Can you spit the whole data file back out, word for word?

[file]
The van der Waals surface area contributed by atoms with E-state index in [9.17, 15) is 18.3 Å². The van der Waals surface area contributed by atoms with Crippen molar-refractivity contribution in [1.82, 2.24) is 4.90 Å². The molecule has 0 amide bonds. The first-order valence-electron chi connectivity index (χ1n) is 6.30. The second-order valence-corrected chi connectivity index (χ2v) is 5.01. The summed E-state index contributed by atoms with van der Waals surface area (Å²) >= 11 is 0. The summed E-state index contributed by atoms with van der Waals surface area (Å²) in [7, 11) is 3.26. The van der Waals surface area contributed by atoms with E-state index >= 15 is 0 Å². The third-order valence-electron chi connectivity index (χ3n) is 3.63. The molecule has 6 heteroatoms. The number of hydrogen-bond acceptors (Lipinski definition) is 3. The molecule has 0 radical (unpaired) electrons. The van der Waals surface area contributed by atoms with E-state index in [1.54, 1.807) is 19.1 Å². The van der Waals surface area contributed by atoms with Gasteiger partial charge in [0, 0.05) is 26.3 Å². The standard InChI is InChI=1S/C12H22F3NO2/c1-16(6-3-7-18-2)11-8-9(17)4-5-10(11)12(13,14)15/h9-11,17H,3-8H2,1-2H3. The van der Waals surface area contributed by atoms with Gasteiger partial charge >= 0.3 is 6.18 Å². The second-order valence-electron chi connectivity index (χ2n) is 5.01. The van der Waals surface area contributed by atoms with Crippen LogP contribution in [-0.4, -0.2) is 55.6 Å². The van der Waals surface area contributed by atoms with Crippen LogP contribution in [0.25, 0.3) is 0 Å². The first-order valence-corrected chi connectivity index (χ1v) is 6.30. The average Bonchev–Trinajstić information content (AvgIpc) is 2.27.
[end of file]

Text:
The van der Waals surface area contributed by atoms with E-state index in [9.17, 15) is 18.3 Å². The van der Waals surface area contributed by atoms with Crippen molar-refractivity contribution in [1.82, 2.24) is 4.90 Å². The molecule has 0 amide bonds. The first-order valence-electron chi connectivity index (χ1n) is 6.30. The second-order valence-corrected chi connectivity index (χ2v) is 5.01. The summed E-state index contributed by atoms with van der Waals surface area (Å²) >= 11 is 0. The summed E-state index contributed by atoms with van der Waals surface area (Å²) in [7, 11) is 3.26. The van der Waals surface area contributed by atoms with E-state index >= 15 is 0 Å². The third-order valence-electron chi connectivity index (χ3n) is 3.63. The molecule has 6 heteroatoms. The number of hydrogen-bond acceptors (Lipinski definition) is 3. The molecule has 0 radical (unpaired) electrons. The van der Waals surface area contributed by atoms with E-state index in [1.54, 1.807) is 19.1 Å². The van der Waals surface area contributed by atoms with Gasteiger partial charge in [0, 0.05) is 26.3 Å². The standard InChI is InChI=1S/C12H22F3NO2/c1-16(6-3-7-18-2)11-8-9(17)4-5-10(11)12(13,14)15/h9-11,17H,3-8H2,1-2H3. The van der Waals surface area contributed by atoms with Gasteiger partial charge >= 0.3 is 6.18 Å². The second-order valence-electron chi connectivity index (χ2n) is 5.01. The van der Waals surface area contributed by atoms with Crippen LogP contribution in [-0.4, -0.2) is 55.6 Å². The van der Waals surface area contributed by atoms with Crippen LogP contribution in [0.25, 0.3) is 0 Å². The first-order valence-corrected chi connectivity index (χ1v) is 6.30. The average Bonchev–Trinajstić information content (AvgIpc) is 2.27.